I am lucky in that I do get to wear a lot of evening dresses both long and short, so it was an easy decision for me to want to make the long version of the dress. I decided against the slit in the skirt seam as it can be very draughty in hotels!
The fabric I chose is this beautiful peachskin polyester fabric in Aubergine
Before even contemplating cutting into my lovely fabrics I made my toilet. A toile is a test garment made by every single fashion house there is, it is made from cheap fabric because many toiles can be made for one garment, they are made and made again until the Atelier is happy with the design. .It made from just the basic pattern pieces with no facings etc.( although I sometimes tack a zip in.) I often just make a toile of a the bodice and sometimes if the toile looks nice I will finish making it up in the cheap fabric. A few of my favourite clothes were meant as toiles.
I have never used a By Hand pattern before and was pleasantly surprised to find that the only alteration needed was to the neckline where it gaped a little. I sorted this out easily by easing in the neckline with the stay stitches and by altering the shoulder seam slightly. I also shortened the skirt pattern by three inches.
Time to cut out. Shrink your fabric and pin it together along the selvedges to ensure the grain remains straight. I also look for flaws at this stage and mark them with chalk. Decide which is the right and wrong side. I put a chalk cross on each wrong side to avoid confusion later. I learned this trick after many years of experience!
Make sure that you follow the grain lines when pinning the pattern in place.
Sharp scissors and away you go.
There are a lot of pattern pieces for the skirt so I put them in order before I did anything else and then pinned them together, I measured the waist just to ensure it was the right size and machined and over locked. That was the skirt out of the way. Don't stitch the centre back seam at this stage.
Even after making a toile I still wanted to try the bodice on before machining it, so I tailor tacked the darts, tacked them, tacked the rest of the bodice and tried it on again.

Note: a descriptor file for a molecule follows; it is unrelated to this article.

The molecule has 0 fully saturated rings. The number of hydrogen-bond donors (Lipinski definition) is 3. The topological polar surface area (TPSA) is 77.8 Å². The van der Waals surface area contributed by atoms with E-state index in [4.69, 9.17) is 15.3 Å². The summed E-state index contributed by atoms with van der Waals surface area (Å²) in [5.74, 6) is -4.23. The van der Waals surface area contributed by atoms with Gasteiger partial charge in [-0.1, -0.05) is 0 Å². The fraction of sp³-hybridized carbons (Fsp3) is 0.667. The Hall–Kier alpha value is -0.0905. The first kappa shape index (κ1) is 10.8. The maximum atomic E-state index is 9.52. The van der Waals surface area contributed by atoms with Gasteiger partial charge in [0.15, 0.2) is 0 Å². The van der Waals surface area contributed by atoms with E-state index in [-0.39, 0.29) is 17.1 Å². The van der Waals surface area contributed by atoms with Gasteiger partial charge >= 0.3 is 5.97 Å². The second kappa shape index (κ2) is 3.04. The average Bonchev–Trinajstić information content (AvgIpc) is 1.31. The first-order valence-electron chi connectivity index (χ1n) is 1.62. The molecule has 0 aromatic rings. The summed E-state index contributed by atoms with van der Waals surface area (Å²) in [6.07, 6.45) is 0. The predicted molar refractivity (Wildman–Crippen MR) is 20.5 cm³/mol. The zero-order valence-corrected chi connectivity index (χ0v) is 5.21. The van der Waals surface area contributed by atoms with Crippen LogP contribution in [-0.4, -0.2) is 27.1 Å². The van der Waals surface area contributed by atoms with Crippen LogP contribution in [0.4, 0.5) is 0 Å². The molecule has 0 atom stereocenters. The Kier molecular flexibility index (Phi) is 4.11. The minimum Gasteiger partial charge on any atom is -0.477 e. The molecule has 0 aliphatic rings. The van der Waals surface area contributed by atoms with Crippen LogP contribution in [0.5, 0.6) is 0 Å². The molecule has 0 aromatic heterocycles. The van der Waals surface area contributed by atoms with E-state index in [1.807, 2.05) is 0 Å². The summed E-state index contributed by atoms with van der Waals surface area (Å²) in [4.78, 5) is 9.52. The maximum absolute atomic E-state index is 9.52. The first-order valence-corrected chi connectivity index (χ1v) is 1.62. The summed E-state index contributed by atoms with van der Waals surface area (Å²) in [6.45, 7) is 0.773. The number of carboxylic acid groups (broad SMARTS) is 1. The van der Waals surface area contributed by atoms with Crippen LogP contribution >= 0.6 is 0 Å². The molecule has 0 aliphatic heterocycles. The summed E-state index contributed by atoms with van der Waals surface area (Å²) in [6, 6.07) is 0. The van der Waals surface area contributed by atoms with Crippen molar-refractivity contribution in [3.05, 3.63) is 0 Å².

It was at this stage I changed the high neckline to the lower V neckline.
The neckline gaped a little so when I did the stay stitching I eased it in slightly. This meant re-cutting the front facing but it was worth it.
The bodice was completed easily, without any more adjusting so I stitched it to the skirt and pondered over the lace
The original intention was to stitch the lace fabric and the main fabric together as one for the bodice, but something made me reconsider.
In the end I cut the lace out using the main bodice pieces and left it until later. When I was cutting it out I preserved as much of the lace edgings as possible, trimming them with small scissors.
I tried the dress on again and tailor tacked the back where the invisible zip is to go.
I never rely on the actual seam line, I get a better fit doing it my way. This is where my OH comes in, he is becoming handy with the dreaded pins.
I experimented with the lace for ages, and in the end decided to make a button-up-the-back over top. I stitched the side and shoulder seams. Then I pinned it to the dress which was on my tailors dummy. I decided to follow,the original darts, pined them to match the dress and stitched them in place.
I used the edging offcuts to finish the edges everywhere, stitching them in place with a zig zag stitch. I turned in the back edges with a zig zag stitch again.
I found this flower trimming in my local shop, it matches the colour exactly. I stitched it over the join where I attached the edging lace.
This is the dress without the lace top. The fit is superb and the cut is very flattering I think.
This is the back of the dress
This is the dress with the lace top. I love it!
Everything I used can be found on the Minerva Crafts web site, and I would like to thank them very much for the beautiful fabrics and the pattern. Thank you Minerva!